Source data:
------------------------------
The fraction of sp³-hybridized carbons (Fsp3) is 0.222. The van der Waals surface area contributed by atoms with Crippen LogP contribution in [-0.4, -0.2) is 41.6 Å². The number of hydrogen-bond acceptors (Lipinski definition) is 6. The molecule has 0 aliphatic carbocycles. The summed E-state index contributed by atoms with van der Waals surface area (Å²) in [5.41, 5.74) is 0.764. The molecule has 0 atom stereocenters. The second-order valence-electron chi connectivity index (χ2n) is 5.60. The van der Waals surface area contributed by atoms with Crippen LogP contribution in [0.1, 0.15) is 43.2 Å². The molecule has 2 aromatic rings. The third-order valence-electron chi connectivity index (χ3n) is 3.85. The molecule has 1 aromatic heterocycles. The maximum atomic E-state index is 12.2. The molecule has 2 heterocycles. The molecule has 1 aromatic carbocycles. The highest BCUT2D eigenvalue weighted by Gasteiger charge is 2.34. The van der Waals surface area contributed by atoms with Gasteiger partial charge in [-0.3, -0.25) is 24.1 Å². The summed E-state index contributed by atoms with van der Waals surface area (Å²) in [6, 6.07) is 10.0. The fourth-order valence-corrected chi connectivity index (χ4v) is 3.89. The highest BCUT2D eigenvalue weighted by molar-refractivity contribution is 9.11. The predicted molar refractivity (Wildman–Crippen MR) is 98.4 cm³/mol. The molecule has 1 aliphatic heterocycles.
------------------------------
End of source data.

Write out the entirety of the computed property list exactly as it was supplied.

The fraction of sp³-hybridized carbons (Fsp3) is 0.222. The van der Waals surface area contributed by atoms with Crippen LogP contribution in [-0.4, -0.2) is 41.6 Å². The number of hydrogen-bond acceptors (Lipinski definition) is 6. The molecule has 0 aliphatic carbocycles. The summed E-state index contributed by atoms with van der Waals surface area (Å²) in [5.41, 5.74) is 0.764. The molecule has 0 atom stereocenters. The second-order valence-electron chi connectivity index (χ2n) is 5.60. The van der Waals surface area contributed by atoms with Crippen LogP contribution in [0.1, 0.15) is 43.2 Å². The molecule has 2 aromatic rings. The third-order valence-electron chi connectivity index (χ3n) is 3.85. The molecule has 1 aromatic heterocycles. The maximum atomic E-state index is 12.2. The molecule has 2 heterocycles. The molecule has 1 aromatic carbocycles. The highest BCUT2D eigenvalue weighted by Gasteiger charge is 2.34. The van der Waals surface area contributed by atoms with Gasteiger partial charge in [-0.3, -0.25) is 24.1 Å². The summed E-state index contributed by atoms with van der Waals surface area (Å²) in [6, 6.07) is 10.0. The fourth-order valence-corrected chi connectivity index (χ4v) is 3.89. The highest BCUT2D eigenvalue weighted by molar-refractivity contribution is 9.11. The predicted molar refractivity (Wildman–Crippen MR) is 98.4 cm³/mol. The molecule has 1 aliphatic heterocycles.